Potential impact on your agency: This problem is likely unavoidable, given human nature. Consider finding ways for people to communicate through official channels; if they’re unhappy or feel unheard, they’re more likely to turn to backchannel options.
Prediction #14: Higher need for better managers who prioritize results over facetime
Managing a remote team is hard, especially as you grow. When your team is in-person, you can “yell” across the room. If you’re managing an increasingly remote team, you need to step up your game.
As I wrote in 2016, “Decide if you’re the kind of manager who rewards ‘facetime’… or results.” And: “If you’re a ‘facetime’ boss, embrace it—and accept that you’re going to attract and retain lower-quality employees.”
This requires precise communication—for instance, what time zone is your “10am meeting” or your “4pm call”… and what’s the technology URL to use? It also requires clearer definitions of success, so that there’s no question of whether something is “done” or not.
I’ve managed my team almost entirely remotely since 2013—including freelancers and employees. This forces me to communicate clearly… and lets me recruit the best people, no matter their location. I worked with a remote copywriter for 2+ years; we did a video call once, and an audio call twice. Part of this was the 12-hour time difference, which made calls challenging. But more importantly, she was a good communicator—using the PM system worked fine.
Be careful about fairness—both perception and reality. You’ll like some employees more than others; be sure the rest don’t feel marginalized, as that hurts morale and retention.
Potential impact on your agency: Expect to invest in leadership training and development—including Executive Coaching—to help your leadership team and next-level managers do their job remotely. I see peer-support networks helping, too, although it’s unclear how much of that will focus on solutions versus “group therapy” complaints. Some professional organizations might expand “remote manager” certifications, although I’m unclear if those would catch on at independent agencies. I’d expect more new-hire ramp-up plans… and similar clarity on expectations from existing employees, too. You’ll also need to decide how far to expand your hiring pool. For instance, is it people within a 2-hour driving radius (so they could come to the office occasionally), or people within your time zone, or people within a certain time zone range?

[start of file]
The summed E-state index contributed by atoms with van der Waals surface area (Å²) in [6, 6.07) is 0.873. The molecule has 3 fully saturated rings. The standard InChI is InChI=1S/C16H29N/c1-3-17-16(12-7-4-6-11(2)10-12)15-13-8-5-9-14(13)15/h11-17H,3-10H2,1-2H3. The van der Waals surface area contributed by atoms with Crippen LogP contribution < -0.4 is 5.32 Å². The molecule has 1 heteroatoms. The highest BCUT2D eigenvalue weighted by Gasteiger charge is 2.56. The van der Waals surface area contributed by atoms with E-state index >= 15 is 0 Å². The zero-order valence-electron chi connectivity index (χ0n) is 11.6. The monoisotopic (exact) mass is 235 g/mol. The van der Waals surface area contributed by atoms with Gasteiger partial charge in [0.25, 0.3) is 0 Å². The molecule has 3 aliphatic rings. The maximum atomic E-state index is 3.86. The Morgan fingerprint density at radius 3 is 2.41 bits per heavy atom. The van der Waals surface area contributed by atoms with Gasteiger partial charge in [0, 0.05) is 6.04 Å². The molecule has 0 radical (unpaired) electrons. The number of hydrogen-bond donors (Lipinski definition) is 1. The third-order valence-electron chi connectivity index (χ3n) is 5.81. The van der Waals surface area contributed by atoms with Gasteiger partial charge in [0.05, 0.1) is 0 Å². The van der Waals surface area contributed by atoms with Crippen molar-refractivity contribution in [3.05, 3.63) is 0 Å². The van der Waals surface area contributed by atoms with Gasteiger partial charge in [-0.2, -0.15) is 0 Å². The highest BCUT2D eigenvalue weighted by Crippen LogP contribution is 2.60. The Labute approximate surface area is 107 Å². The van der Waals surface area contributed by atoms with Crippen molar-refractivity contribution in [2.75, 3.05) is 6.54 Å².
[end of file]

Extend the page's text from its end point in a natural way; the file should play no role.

Prediction #15: Longer hours, especially for agency owners and managers
It’s easy to be a bad manager, and hard to be a great manager. In practice, being a great manager tends to be more time-consuming, due to the extra work involved. For instance, you have weekly One-on-One (O3) meetings, not “monthly, maybe.” Of course, great management now tends to reduce the time-consuming problems later.
When employees aren’t working in the same office(s), it’s hard to gather groups for ad hoc meetings. But it goes beyond meetings, if you don’t have a process to balance getting answers with minimizing interruptions. This translates to longer windows for meetings, more time on coordination, and extra work for owners and managers as they make the pieces fit together.
Every agency will have a unique experience around time as they go remote. It will be harder if team members are spread across different time zones. For instance, team members in London and San Francisco have a narrow 2-3 hour window for a synchronous meeting before someone is working early or late.
Potential impact on your agency: Choose core working hours, and set and maintain boundaries for how you and your team work outside of those times. If you haven’t already, adopt “heads down” time where the team doesn’t interrupt you. Consider adopting your Out of Office autoresponder as a strategical tool, too. And weigh whether to restrict the time zone range for hiring.
Applying these 15 remote work predictions to your agency
None of the 15 trends will happen overnight… or they may not directly impact your agency. But they’re likely to impact the industry as a whole, which means they’ll eventually impact your agency.
What next? Review this list with your leadership team to identify which trends would impact your agency the most. Then work together to prepare—on a short- and medium-term basis—for what to do if the predictions come to be.
Question: Which of my 15 predictions are most likely to impact your agency?